Can a Computer Replace Private Equity Decision-Making?
December 17, 2019 Private Equity
Is the United States ready for “private techquity”? That’s the name a consulting company gave to the adoption of technology in private equity, including machine learning and data-heavy databases.
“It’s not a substitute for the relationships, reports and research that have typically governed PE deal sourcing,” write Nick Leopard and Jon Apter of Accordion. Although private equity firms know how to leverage data in decision-making, “private techquity” focuses on collecting, organizing and analyzing reams of data to make more informed decisions, they said.
By comparison, venture capital firms are better known for making strides in data science. One analytics-based firm founder recently said that before he co-founded his company in 2013, there had been no innovation in private equity since Microsoft’s Excel spreadsheet. An Ernst & Young survey from 2017 that found about 75% of private-equity firms struggled to see how data science could affect the value of portfolio companies.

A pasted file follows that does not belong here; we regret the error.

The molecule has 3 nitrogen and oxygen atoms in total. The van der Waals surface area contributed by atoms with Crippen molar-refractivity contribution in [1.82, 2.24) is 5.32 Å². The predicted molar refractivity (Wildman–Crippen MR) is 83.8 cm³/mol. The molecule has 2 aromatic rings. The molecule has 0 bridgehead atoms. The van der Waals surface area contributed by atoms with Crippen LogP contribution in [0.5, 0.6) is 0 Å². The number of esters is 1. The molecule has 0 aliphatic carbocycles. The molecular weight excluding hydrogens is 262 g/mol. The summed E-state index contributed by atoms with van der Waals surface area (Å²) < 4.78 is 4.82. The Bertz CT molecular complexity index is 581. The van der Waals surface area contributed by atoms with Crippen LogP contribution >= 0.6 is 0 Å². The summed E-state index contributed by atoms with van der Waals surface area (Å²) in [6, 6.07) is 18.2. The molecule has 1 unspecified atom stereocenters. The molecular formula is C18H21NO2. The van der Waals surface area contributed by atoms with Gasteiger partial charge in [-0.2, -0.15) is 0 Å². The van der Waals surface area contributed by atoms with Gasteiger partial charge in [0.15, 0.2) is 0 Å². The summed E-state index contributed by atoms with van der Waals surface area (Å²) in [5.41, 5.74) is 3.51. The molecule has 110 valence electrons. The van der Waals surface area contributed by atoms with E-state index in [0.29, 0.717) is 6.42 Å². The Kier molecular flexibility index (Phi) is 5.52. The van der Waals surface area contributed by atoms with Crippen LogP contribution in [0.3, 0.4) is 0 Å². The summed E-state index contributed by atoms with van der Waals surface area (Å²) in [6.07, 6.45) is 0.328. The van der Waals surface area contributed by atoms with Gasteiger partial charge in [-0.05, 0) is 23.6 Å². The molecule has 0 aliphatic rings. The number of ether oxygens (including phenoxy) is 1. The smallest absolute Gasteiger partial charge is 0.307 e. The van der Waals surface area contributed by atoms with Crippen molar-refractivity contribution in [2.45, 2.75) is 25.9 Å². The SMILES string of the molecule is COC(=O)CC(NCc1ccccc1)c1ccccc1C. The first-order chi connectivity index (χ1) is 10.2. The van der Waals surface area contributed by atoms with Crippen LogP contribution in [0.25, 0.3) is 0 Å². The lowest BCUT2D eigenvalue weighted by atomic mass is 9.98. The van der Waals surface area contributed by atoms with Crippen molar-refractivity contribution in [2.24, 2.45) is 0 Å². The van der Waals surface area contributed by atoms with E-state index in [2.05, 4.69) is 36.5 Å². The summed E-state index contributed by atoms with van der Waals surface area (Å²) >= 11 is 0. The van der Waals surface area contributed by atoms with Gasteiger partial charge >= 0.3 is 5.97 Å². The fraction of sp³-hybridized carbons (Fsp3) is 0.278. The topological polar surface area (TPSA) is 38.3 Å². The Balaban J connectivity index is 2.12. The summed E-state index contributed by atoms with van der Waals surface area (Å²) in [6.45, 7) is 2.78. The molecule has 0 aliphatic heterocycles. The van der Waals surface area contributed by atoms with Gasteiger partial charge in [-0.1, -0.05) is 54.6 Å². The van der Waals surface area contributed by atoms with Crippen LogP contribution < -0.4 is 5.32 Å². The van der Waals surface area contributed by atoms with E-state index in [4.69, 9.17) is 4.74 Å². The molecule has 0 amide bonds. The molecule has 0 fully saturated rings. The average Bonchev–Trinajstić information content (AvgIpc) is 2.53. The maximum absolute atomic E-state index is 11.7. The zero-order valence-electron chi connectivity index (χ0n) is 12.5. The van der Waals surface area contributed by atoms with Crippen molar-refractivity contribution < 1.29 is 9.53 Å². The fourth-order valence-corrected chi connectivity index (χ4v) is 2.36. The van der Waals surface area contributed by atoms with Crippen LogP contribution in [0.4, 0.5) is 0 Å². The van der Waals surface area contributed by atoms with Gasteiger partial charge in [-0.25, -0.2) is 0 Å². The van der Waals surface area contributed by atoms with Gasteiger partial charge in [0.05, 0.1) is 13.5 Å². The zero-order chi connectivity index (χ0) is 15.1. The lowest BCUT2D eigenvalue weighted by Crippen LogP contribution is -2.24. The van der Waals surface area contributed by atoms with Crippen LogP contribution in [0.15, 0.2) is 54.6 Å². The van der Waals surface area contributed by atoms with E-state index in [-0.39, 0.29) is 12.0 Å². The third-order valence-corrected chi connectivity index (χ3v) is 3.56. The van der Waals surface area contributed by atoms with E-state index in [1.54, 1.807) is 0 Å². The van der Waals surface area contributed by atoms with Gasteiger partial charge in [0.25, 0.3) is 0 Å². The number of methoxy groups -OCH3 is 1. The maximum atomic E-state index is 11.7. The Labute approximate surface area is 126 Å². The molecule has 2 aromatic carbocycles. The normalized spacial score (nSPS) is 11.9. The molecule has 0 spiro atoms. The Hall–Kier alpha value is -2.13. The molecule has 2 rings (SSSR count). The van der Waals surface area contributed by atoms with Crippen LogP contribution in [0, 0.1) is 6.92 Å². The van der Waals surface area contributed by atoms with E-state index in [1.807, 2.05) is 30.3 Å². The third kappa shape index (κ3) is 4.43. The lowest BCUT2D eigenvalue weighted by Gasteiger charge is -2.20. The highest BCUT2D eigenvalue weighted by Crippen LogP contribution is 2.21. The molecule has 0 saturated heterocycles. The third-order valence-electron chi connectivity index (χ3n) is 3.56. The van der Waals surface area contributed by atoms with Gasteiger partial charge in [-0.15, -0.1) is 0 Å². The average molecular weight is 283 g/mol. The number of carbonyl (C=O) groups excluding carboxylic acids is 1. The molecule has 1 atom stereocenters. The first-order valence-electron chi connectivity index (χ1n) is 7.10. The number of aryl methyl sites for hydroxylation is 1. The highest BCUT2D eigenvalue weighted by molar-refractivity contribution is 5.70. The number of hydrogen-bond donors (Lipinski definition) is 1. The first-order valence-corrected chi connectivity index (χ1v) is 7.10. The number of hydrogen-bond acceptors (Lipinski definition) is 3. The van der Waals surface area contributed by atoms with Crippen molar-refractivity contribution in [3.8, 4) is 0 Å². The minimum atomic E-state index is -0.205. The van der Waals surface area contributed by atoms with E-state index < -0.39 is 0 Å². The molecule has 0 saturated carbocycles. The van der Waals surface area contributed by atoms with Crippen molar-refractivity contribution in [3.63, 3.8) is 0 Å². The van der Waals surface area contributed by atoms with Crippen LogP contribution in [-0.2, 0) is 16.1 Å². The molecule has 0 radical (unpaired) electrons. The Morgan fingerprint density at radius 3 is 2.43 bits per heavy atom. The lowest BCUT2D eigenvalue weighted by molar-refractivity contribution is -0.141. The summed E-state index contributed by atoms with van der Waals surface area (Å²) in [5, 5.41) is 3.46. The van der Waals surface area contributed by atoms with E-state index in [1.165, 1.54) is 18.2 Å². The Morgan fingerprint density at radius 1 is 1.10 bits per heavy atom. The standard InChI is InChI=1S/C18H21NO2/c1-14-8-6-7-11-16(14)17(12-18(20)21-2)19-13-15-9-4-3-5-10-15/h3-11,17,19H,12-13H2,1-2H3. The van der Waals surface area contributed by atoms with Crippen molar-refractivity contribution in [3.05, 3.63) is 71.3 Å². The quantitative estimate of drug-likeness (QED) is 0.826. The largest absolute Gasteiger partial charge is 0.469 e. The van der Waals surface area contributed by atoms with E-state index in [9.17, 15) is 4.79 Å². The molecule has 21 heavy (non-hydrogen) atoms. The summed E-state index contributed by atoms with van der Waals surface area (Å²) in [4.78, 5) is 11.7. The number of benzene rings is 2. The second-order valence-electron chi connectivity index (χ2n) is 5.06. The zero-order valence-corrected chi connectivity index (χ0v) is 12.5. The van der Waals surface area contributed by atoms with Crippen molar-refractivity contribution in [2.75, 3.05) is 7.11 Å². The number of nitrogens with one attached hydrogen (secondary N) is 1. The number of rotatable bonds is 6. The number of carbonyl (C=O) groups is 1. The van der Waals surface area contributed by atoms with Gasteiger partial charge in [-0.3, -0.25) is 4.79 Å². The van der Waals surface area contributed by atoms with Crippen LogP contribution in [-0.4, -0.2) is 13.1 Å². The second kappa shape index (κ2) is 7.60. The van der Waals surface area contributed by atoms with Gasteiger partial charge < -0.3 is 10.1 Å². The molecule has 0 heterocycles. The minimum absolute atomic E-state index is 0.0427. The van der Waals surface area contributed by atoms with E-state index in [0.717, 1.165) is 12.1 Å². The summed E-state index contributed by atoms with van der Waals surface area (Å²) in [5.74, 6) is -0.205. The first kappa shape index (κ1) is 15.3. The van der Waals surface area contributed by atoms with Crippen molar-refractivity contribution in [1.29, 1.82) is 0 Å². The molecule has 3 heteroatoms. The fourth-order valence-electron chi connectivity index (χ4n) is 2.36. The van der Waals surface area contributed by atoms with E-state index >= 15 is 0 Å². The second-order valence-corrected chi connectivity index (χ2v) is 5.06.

For private equity, data analytics translates to projecting a company’s revenue with more accuracy, both in the due diligence stage and post-investment value creation. “Using large-scale, cloud-based engineering we can handle very, very large data sets in very, very short timeframes. Billions of rows of data,” Two Six Capital’s co-founder Ian Picache said at a conference of the Wharton School of the University of Pennsylvania earlier this year. Data reduces the typical four to six weeks of due diligence a firm conducts, and can more quickly come to a conclusion: Can this company produce adequate returns?
Data analysis also is much improved. The two cited work they did alongside private equity giant Bain & Co. to evaluate a possible purchase. They obtained a time stamp for every customer interaction at the prospective target. Bain believed there was a lot of competition for the company in a particular region that would challenge growth, but the data proved the opposite. The company was expanding its customer base in that region, according to the number of new transactions. The insight turned out to be correct. The business in that region experienced 100% growth last year.
The promise of big data has convinced big names like investment firm The Blackstone Group, which disclosed in February that it has its own data platform to help in decision-making. Falfurrias Capital Partners used data analytics in its decision to buy SixAxis in 2016, The Wall Street Journal reported.
Still, shifting from human judgement to more machine learning could take time. Many in the industry have decades of experience making decisions and don’t necessarily feel comfortable handing part of the analysis over to a computer.
“This is a journey that we’re just beginning, and while we’ve got a team, it’ll take more investment in the team,” Tony James, executive vice chairman of Blackstone, said during the company’s February earnings call. “It’ll take somewhat of a cultural change.”